BME 206 Biomedical Engineering Sophomore Laboratory
I. Introduction & Background
The experiment, entitled “Reaction Times,” prompted one to investigate the response periods of human subjects under multiple conditions. The reaction times were measured through various harmless visual and sound cues, such as an unpredictable, random, erratic visual cue, a visual cue with a declared warning, a predictable, anticipated cue, a visual cue while getting distracted, and finally, an auditory cue. Studying reactions and the subsequent timings of them is imperative, as living organisms detect and monitor changes in their surroundings on a daily basis, and appropriately take action—by countering, reacting.
How does a reaction occur? Sensory neurons detect an external stimulus, and then forward the information to the central nervous system, which processes and deals with the signals. A sequence of action potentials that generate a muscle contraction and a movement of a part (or various parts) of the body begin if a motor response is instigated. Reflexes, for instance, are of this type of stimulus-response reaction. An example of a reflex is a rapid blink after a cacophonous noise or an object crashing towards the eye. Furthermore, the knee-jerk response is called a myotatic reflex, which occurs consecutively after a light rap on the tendon under the kneecap. The stretch reflex (myotatic), a simple spinal reflex, is activated via single synapses between sensory axons and motor neurons. The electrical structure is limited to the spinal cord only, for this reflex, as portrayed in Fig. 1.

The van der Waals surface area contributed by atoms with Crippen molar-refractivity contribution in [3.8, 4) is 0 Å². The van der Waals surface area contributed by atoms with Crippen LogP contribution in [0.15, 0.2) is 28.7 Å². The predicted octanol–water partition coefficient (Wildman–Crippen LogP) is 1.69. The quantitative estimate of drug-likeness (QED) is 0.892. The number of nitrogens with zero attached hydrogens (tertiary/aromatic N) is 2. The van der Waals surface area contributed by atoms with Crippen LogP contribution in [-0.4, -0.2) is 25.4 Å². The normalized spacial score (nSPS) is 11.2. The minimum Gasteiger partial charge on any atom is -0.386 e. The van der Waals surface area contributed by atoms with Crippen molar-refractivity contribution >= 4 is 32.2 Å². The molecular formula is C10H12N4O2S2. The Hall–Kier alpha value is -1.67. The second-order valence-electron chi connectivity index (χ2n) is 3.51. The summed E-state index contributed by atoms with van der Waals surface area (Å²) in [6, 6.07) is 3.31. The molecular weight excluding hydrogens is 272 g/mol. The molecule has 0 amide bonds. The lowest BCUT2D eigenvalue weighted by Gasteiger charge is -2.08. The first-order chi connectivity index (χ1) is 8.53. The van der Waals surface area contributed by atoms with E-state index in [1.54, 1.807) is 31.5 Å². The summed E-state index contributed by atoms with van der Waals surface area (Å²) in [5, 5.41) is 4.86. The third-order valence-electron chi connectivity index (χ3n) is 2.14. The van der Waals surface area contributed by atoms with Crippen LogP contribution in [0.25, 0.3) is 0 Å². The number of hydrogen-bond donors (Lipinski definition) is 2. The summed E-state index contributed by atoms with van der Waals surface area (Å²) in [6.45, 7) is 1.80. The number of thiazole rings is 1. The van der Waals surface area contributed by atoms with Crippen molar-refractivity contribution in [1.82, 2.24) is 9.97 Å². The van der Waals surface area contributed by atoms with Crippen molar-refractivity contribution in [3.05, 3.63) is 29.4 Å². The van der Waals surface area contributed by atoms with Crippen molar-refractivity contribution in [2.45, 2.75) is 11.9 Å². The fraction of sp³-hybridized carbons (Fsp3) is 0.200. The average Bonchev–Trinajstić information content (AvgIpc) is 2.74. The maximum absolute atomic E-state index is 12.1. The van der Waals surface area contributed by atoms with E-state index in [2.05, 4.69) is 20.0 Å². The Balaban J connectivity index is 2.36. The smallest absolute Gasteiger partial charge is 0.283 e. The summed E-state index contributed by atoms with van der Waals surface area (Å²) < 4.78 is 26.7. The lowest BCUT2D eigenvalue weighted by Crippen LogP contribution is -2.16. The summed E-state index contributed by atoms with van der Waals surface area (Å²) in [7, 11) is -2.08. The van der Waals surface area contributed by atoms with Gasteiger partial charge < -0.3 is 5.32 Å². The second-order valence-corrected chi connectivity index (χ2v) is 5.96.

Fig. 1. Pictured is a cross-se...
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... as the cues became predictable (namely, the exercise with the predictable cue, with a clear pattern, produced the lowest means for both Subject 1; 0.02 seconds, and Subject 2; 0.06 seconds). Although it seems as though the difference in reaction time between auditory and visual cues is due to different processing times in the brain, that is not the case. It is all about speed. Light travels slower than sound, and therefore, one hears before one sees. The data is reflective of this, as the visual cue means are higher than the auditory cue means. The auditory cue mean for Subject 1 was 0.20 seconds, and for Subject 2, 0.19 seconds, which is 0.03 seconds lower than the means of the visual cues (for Subject 1: 0.23, for Subject 2: 0.22 seconds).
 “Lab #1: Reaction Times.” Standard Operating Procedure, BME 206-S15-1 Rev. A for Lab 1, Reaction Times.
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